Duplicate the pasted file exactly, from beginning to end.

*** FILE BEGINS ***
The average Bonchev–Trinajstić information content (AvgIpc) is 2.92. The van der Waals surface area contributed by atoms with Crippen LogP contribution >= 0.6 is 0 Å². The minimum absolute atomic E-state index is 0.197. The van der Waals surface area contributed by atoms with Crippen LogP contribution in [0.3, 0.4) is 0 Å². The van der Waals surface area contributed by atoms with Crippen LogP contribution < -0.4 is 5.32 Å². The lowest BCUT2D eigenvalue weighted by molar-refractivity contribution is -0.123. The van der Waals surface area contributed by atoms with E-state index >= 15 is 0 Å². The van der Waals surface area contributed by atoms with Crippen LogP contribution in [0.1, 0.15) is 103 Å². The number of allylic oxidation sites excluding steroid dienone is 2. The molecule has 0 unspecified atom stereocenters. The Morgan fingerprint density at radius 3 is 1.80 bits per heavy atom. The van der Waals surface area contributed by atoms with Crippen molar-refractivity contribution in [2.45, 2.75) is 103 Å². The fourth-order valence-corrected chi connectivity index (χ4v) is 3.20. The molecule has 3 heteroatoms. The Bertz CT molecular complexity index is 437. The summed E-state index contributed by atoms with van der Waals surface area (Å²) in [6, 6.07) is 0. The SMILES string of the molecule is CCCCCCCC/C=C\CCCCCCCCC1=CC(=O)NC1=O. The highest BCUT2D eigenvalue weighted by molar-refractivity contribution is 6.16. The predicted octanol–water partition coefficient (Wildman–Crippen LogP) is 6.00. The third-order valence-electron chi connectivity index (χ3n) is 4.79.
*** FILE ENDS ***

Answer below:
The average Bonchev–Trinajstić information content (AvgIpc) is 2.92. The van der Waals surface area contributed by atoms with Crippen LogP contribution >= 0.6 is 0 Å². The minimum absolute atomic E-state index is 0.197. The van der Waals surface area contributed by atoms with Crippen LogP contribution in [0.3, 0.4) is 0 Å². The van der Waals surface area contributed by atoms with Crippen LogP contribution < -0.4 is 5.32 Å². The lowest BCUT2D eigenvalue weighted by molar-refractivity contribution is -0.123. The van der Waals surface area contributed by atoms with E-state index >= 15 is 0 Å². The van der Waals surface area contributed by atoms with Crippen LogP contribution in [0.1, 0.15) is 103 Å². The number of allylic oxidation sites excluding steroid dienone is 2. The molecule has 0 unspecified atom stereocenters. The Morgan fingerprint density at radius 3 is 1.80 bits per heavy atom. The van der Waals surface area contributed by atoms with Crippen molar-refractivity contribution in [2.45, 2.75) is 103 Å². The fourth-order valence-corrected chi connectivity index (χ4v) is 3.20. The molecule has 3 heteroatoms. The Bertz CT molecular complexity index is 437. The summed E-state index contributed by atoms with van der Waals surface area (Å²) in [6, 6.07) is 0. The SMILES string of the molecule is CCCCCCCC/C=C\CCCCCCCCC1=CC(=O)NC1=O. The highest BCUT2D eigenvalue weighted by molar-refractivity contribution is 6.16. The predicted octanol–water partition coefficient (Wildman–Crippen LogP) is 6.00. The third-order valence-electron chi connectivity index (χ3n) is 4.79.